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IWC's Dr Brian McIntosh presents at three Australian conferences in May

During May 2011 Dr Brian McIntosh, IWC Senior Lecturer in Integrated Water Management, presented at three conferences around Australia. Although it was a very hectic month, the outcomes were worthwhile. Read more about the presentations ...
IWC's Dr Brian McIntosh presents at three Australian conferences in May

Dr Brian McIntosh

Implementing integrated water management: learning from the innovation process in UK water companies

At OzWater’11 Dr McIntosh presented the results of research into the reasons why the major UK water and sewerage companies have or have not adopted innovative source control interventions (SCIs) as a means of remedying river and ground water resource quality problems including nutrients, pesticides and cryptosporidium without the need for energy intensive treatment.  Understanding how to stimulate innovation and the uptake of low cost, low energy, ecologically benign approaches to water management is fundamental to reforming the way in which urban water is supplied. The research showed that direct regulation of water utilities is a key means of stimulating innovation and the adoption of new approaches to water quality management, but that these regulations are more effective if reinforced through the use of a range of secondary regulations (e.g. carbon compliance, catchment planning etc.) which act to refine the set of innovations utilities consider adopting. Direct regulation however, if too stringent, can have the opposite effect of promoting tried and tested, relatively risk free approaches to water supply.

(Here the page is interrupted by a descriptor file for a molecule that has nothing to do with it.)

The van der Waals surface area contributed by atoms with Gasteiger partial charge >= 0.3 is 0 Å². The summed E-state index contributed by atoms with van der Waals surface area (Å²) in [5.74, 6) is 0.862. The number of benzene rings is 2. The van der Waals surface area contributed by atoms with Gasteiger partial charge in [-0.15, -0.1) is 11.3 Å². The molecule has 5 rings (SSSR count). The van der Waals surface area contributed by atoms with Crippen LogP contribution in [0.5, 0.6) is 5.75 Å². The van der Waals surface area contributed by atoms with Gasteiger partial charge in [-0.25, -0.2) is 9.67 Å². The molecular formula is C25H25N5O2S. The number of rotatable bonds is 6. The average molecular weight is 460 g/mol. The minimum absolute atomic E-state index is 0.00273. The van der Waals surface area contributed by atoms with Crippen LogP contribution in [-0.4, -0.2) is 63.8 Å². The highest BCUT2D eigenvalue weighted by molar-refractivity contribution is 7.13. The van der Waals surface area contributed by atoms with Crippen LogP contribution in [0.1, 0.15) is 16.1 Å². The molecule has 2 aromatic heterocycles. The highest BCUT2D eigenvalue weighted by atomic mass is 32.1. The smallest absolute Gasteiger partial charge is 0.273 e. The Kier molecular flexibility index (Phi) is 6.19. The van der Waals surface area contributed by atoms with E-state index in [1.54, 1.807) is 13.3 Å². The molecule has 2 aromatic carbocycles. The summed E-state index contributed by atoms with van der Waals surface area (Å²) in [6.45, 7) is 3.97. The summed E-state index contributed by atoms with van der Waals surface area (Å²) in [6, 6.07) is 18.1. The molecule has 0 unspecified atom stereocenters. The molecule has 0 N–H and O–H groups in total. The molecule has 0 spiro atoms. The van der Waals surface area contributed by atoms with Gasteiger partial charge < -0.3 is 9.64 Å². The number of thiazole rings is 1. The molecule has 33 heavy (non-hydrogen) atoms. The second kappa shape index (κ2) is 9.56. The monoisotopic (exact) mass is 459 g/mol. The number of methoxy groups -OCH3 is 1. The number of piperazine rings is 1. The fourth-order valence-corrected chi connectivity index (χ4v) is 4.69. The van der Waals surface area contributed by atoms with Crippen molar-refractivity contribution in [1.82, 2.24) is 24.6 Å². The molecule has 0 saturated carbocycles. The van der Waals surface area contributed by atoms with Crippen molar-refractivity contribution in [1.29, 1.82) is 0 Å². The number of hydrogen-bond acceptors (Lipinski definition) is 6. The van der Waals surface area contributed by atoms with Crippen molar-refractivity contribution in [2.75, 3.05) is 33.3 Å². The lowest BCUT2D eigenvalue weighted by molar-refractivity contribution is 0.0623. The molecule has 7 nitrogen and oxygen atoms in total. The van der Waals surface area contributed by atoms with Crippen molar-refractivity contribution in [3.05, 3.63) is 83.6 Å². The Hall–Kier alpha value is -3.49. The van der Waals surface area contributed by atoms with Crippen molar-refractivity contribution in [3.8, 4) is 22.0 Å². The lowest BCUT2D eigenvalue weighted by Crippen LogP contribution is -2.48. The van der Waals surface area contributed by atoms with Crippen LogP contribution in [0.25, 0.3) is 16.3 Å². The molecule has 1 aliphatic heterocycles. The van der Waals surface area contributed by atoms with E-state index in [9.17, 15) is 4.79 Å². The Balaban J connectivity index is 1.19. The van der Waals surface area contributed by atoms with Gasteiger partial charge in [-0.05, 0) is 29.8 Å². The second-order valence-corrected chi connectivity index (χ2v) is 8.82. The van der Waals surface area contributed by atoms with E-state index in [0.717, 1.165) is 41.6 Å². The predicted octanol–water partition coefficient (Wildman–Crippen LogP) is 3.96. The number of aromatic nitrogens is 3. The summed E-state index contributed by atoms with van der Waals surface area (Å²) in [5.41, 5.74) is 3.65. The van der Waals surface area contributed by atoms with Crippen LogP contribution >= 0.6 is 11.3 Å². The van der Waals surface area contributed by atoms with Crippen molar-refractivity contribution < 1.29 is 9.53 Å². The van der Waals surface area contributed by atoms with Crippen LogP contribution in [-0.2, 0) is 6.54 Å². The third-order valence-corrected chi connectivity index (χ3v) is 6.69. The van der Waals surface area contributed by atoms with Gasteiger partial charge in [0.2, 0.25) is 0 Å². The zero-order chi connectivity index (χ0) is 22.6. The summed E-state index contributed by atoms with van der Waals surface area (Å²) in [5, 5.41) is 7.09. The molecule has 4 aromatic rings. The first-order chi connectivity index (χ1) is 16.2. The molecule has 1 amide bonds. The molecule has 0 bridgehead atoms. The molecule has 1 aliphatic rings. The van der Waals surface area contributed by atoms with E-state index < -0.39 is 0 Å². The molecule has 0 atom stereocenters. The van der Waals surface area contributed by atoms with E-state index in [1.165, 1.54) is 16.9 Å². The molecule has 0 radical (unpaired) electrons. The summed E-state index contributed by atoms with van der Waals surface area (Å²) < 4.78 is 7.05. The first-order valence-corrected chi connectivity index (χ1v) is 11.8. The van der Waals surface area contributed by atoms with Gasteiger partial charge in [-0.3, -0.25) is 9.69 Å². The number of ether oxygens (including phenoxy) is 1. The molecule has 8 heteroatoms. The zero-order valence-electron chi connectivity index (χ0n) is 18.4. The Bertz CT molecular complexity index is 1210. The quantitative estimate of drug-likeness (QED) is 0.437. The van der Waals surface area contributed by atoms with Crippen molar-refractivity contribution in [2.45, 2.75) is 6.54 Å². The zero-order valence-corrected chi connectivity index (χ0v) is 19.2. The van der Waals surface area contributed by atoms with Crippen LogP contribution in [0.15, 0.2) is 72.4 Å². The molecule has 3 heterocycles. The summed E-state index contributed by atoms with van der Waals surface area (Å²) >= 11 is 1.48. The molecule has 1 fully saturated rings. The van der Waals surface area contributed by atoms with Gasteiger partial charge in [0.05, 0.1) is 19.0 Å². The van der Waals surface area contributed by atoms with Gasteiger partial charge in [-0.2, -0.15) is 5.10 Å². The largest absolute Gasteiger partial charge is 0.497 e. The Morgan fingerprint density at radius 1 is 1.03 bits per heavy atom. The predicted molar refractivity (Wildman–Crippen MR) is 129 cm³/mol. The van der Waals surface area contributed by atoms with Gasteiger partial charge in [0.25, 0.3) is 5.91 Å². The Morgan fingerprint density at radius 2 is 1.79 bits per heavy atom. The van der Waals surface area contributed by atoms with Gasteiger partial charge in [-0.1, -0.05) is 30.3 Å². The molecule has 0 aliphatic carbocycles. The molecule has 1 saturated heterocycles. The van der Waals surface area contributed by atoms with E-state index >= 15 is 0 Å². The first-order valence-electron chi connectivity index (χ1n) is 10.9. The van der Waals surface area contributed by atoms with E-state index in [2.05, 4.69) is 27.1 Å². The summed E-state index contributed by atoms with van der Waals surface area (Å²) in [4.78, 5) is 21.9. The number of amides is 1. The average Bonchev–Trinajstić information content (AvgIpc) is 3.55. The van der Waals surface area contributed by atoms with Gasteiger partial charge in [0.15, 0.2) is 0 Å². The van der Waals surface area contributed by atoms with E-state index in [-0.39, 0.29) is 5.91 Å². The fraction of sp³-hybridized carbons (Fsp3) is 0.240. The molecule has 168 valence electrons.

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An analysis of scale and technology in rope pump piston manufacture and supply in sub-Saharan Africa

At WASH 2011 Dr McIntosh presented a methodology for assessing the viability of rope pump spare part manufacture and supply businesses at different geographical scales in four sub-Saharan countries. The research was supported by WaterAid and will be followed up by a further refinement and validation project to finalise the methodology before use. The need to promote more effective and on-going hand pump service delivery arrangements, potentially involving the private sector, and the opportunity to do so locally (within country) to promote economic development is one of the key challenges facing the WASH community. The method developed helps inform the process of determining which kind of supply chain arrangement to promote.

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Biophysical rules for stormwater harvesting in South East Queensland

At the Stormwater Industry Association of Queensland (SIAQ) 2011 State conference Dr McIntosh presented some initial results from a UWSRA sponsored project to develop a method for identifying how to parcel land in greenfield developments to harvest sufficient volume of stormwater to reliably supply sub-potable water demand, at least capital cost and without damaging environmental flows.

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